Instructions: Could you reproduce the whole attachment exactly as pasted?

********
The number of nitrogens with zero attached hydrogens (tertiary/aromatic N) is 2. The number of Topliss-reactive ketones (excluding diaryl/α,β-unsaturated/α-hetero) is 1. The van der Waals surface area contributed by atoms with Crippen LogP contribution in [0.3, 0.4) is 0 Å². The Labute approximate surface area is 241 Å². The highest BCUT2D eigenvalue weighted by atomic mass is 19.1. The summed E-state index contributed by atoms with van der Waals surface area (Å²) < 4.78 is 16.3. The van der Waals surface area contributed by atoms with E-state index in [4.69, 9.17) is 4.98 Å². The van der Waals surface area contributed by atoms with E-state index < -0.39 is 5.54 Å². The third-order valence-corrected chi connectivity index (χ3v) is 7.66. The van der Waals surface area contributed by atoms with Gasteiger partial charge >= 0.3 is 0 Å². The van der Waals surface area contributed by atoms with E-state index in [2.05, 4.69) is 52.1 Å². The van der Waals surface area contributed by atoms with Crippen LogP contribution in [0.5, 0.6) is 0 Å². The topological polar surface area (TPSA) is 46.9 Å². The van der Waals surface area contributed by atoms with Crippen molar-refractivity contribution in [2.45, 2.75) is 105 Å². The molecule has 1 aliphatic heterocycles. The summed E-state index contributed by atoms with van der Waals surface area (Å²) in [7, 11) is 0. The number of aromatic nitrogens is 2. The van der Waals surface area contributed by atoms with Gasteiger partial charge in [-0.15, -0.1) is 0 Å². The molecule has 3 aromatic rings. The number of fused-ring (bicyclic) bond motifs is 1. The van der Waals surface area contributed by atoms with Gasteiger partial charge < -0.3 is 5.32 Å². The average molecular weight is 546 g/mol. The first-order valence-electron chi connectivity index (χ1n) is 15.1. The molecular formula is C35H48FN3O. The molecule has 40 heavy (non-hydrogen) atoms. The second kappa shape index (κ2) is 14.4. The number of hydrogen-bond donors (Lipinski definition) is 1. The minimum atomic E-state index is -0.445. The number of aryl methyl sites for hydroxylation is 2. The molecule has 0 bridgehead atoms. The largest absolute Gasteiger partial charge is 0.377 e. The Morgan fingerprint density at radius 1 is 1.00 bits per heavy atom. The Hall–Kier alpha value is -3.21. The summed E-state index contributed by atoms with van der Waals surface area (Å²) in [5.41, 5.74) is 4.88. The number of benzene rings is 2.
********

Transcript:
The number of nitrogens with zero attached hydrogens (tertiary/aromatic N) is 2. The number of Topliss-reactive ketones (excluding diaryl/α,β-unsaturated/α-hetero) is 1. The van der Waals surface area contributed by atoms with Crippen LogP contribution in [0.3, 0.4) is 0 Å². The Labute approximate surface area is 241 Å². The highest BCUT2D eigenvalue weighted by atomic mass is 19.1. The summed E-state index contributed by atoms with van der Waals surface area (Å²) < 4.78 is 16.3. The van der Waals surface area contributed by atoms with E-state index in [4.69, 9.17) is 4.98 Å². The van der Waals surface area contributed by atoms with E-state index < -0.39 is 5.54 Å². The third-order valence-corrected chi connectivity index (χ3v) is 7.66. The van der Waals surface area contributed by atoms with Gasteiger partial charge >= 0.3 is 0 Å². The van der Waals surface area contributed by atoms with E-state index in [2.05, 4.69) is 52.1 Å². The van der Waals surface area contributed by atoms with Crippen LogP contribution in [0.5, 0.6) is 0 Å². The topological polar surface area (TPSA) is 46.9 Å². The van der Waals surface area contributed by atoms with Crippen molar-refractivity contribution in [2.45, 2.75) is 105 Å². The molecule has 1 aliphatic heterocycles. The summed E-state index contributed by atoms with van der Waals surface area (Å²) in [7, 11) is 0. The number of aromatic nitrogens is 2. The van der Waals surface area contributed by atoms with Gasteiger partial charge in [-0.15, -0.1) is 0 Å². The molecule has 3 aromatic rings. The number of fused-ring (bicyclic) bond motifs is 1. The van der Waals surface area contributed by atoms with Gasteiger partial charge < -0.3 is 5.32 Å². The average molecular weight is 546 g/mol. The first-order valence-electron chi connectivity index (χ1n) is 15.1. The molecular formula is C35H48FN3O. The molecule has 40 heavy (non-hydrogen) atoms. The second kappa shape index (κ2) is 14.4. The number of hydrogen-bond donors (Lipinski definition) is 1. The minimum atomic E-state index is -0.445. The number of aryl methyl sites for hydroxylation is 2. The molecule has 0 bridgehead atoms. The largest absolute Gasteiger partial charge is 0.377 e. The Morgan fingerprint density at radius 1 is 1.00 bits per heavy atom. The Hall–Kier alpha value is -3.21. The summed E-state index contributed by atoms with van der Waals surface area (Å²) in [5.41, 5.74) is 4.88. The number of benzene rings is 2.